British Leprosy Relief Association
Individuals who are missed during household contact examinations
aThe Leprosy Mission England and Wales, Peterborough, England
bIndependent Statistician, England
cMenzies Health Institute Queensland, Griffith University, Brisbane, Australia
dThe Leprosy Mission International Bangladesh, Dhaka, Bangladesh
Correspondence to: Cynthia Ruth Butlin, 42 Old Drive, Polegate, East Sussex BN 26 5ES, UK (e-mail: firstname.lastname@example.org)
During household contacts surveillance, as part of leprosy control, many individuals resident in the household may miss their examinations. This may occur if they are absent when the health worker visits the home, because they have permanently left the household or if they joined the household after diagnosis of the index cases, so were not listed as contacts.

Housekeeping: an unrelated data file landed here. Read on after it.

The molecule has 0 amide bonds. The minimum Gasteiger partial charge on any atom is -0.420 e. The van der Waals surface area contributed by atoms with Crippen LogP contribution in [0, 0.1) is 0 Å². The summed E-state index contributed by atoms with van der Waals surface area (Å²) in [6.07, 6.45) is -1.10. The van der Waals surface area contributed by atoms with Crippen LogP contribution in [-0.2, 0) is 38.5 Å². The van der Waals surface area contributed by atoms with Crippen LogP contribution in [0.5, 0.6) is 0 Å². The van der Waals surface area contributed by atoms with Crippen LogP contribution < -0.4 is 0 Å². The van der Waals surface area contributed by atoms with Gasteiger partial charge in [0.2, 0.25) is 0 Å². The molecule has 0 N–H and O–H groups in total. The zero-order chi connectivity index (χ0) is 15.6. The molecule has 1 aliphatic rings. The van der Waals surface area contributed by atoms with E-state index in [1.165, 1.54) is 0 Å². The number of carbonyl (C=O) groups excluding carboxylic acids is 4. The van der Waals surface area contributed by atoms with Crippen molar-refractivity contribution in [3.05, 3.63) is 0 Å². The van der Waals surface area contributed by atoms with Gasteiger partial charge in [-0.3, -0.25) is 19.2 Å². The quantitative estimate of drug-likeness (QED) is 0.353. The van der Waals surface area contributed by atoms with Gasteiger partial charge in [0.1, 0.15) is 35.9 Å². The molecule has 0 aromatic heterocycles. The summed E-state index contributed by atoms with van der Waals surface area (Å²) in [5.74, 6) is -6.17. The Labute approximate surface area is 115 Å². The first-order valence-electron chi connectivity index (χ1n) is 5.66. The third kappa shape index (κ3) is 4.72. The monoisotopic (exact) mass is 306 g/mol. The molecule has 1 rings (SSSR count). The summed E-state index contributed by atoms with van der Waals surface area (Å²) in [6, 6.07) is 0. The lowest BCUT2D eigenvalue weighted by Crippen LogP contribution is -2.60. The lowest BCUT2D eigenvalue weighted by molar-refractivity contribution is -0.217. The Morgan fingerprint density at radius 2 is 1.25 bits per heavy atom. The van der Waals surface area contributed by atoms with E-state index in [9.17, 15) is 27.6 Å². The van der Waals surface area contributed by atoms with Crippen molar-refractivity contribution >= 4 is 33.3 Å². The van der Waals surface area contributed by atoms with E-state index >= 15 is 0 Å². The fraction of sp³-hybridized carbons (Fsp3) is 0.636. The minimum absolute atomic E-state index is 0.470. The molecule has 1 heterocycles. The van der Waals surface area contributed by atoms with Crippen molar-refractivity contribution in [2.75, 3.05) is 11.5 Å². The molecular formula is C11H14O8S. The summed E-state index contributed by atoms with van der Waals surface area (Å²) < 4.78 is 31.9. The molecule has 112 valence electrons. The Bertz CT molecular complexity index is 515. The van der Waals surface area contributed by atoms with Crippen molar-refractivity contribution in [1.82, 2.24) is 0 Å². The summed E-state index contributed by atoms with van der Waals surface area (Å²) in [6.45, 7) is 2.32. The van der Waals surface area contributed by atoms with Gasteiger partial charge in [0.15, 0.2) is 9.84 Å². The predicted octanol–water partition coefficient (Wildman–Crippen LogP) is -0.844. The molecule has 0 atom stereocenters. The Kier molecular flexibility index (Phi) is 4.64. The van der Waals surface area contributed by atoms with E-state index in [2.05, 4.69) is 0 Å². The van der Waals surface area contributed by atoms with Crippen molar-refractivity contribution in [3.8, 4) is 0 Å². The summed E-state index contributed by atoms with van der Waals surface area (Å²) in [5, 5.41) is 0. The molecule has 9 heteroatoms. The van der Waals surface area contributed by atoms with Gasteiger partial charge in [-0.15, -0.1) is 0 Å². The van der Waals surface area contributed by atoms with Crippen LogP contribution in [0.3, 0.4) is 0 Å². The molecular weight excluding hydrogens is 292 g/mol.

We investigated the size of this problem in the context of a study of new case detection amongst household contacts (HHCs).
During the Routine Surveillance Period (RSP), which was 2 years for PB index households and 5 years for MB index households, 3.6% HHCs were absent at every Examination, 1.5% HHCs left, and incomers increased the number of HHCs by 22%. The demographic profiles of absentees, leavers and incomers differed from that of HHCs assessed. Absentees and most leavers could not be reviewed. Only 0.15% of incomers were diagnosed as new cases of leprosy.
Staff undertaking household contact examinations (HCEs) should not forget these groups who need to be advised about their risk of developing leprosy, albeit a low risk.
LeprosyHousehold contact examinationsNew case detectionAbsenteesLeaversIncomers